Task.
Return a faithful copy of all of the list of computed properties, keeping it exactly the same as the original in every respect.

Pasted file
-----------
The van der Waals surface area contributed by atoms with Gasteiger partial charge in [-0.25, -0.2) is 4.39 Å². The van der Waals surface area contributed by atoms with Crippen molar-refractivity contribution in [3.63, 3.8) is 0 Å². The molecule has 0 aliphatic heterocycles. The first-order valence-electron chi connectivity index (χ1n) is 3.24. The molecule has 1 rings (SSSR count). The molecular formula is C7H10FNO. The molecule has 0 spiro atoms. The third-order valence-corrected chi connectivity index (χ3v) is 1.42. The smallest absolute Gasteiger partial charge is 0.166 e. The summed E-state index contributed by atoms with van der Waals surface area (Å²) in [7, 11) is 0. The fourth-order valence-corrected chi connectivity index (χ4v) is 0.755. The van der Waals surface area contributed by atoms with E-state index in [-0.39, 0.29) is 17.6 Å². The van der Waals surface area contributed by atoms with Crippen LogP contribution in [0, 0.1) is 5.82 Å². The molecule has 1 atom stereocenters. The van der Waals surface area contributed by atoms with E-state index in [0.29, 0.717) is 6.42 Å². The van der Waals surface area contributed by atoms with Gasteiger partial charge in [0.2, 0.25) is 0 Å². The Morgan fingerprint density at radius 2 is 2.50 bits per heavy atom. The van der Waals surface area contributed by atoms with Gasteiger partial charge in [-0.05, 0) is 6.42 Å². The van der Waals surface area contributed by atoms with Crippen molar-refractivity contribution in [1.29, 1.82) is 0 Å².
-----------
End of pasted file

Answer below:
The van der Waals surface area contributed by atoms with Gasteiger partial charge in [-0.25, -0.2) is 4.39 Å². The van der Waals surface area contributed by atoms with Crippen molar-refractivity contribution in [3.63, 3.8) is 0 Å². The molecule has 0 aliphatic heterocycles. The first-order valence-electron chi connectivity index (χ1n) is 3.24. The molecule has 1 rings (SSSR count). The molecular formula is C7H10FNO. The molecule has 0 spiro atoms. The third-order valence-corrected chi connectivity index (χ3v) is 1.42. The smallest absolute Gasteiger partial charge is 0.166 e. The summed E-state index contributed by atoms with van der Waals surface area (Å²) in [7, 11) is 0. The fourth-order valence-corrected chi connectivity index (χ4v) is 0.755. The van der Waals surface area contributed by atoms with E-state index in [-0.39, 0.29) is 17.6 Å². The van der Waals surface area contributed by atoms with Crippen LogP contribution in [0, 0.1) is 5.82 Å². The molecule has 1 atom stereocenters. The van der Waals surface area contributed by atoms with E-state index in [0.29, 0.717) is 6.42 Å². The van der Waals surface area contributed by atoms with Gasteiger partial charge in [0.2, 0.25) is 0 Å². The Morgan fingerprint density at radius 2 is 2.50 bits per heavy atom. The van der Waals surface area contributed by atoms with Gasteiger partial charge in [-0.05, 0) is 6.42 Å². The van der Waals surface area contributed by atoms with Crippen molar-refractivity contribution in [1.29, 1.82) is 0 Å².